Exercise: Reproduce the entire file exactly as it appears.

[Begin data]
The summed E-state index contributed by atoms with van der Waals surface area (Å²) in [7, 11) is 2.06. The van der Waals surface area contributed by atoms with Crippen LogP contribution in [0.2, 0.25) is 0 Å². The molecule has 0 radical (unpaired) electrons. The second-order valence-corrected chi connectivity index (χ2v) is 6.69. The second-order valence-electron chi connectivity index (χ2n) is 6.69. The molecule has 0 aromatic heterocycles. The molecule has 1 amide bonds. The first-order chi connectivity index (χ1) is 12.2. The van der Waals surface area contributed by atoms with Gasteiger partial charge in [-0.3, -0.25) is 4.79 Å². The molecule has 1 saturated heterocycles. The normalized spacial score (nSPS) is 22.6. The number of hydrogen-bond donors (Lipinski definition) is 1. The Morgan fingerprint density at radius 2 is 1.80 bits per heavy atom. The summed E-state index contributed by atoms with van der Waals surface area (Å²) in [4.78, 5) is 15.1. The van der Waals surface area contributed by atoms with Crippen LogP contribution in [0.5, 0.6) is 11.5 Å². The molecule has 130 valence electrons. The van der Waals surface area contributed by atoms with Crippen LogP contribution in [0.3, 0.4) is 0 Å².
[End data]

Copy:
The summed E-state index contributed by atoms with van der Waals surface area (Å²) in [7, 11) is 2.06. The van der Waals surface area contributed by atoms with Crippen LogP contribution in [0.2, 0.25) is 0 Å². The molecule has 0 radical (unpaired) electrons. The second-order valence-corrected chi connectivity index (χ2v) is 6.69. The second-order valence-electron chi connectivity index (χ2n) is 6.69. The molecule has 0 aromatic heterocycles. The molecule has 1 amide bonds. The first-order chi connectivity index (χ1) is 12.2. The van der Waals surface area contributed by atoms with Gasteiger partial charge in [-0.3, -0.25) is 4.79 Å². The molecule has 1 saturated heterocycles. The normalized spacial score (nSPS) is 22.6. The number of hydrogen-bond donors (Lipinski definition) is 1. The Morgan fingerprint density at radius 2 is 1.80 bits per heavy atom. The summed E-state index contributed by atoms with van der Waals surface area (Å²) in [4.78, 5) is 15.1. The van der Waals surface area contributed by atoms with Crippen LogP contribution in [0.5, 0.6) is 11.5 Å². The molecule has 130 valence electrons. The van der Waals surface area contributed by atoms with Crippen LogP contribution in [0.3, 0.4) is 0 Å².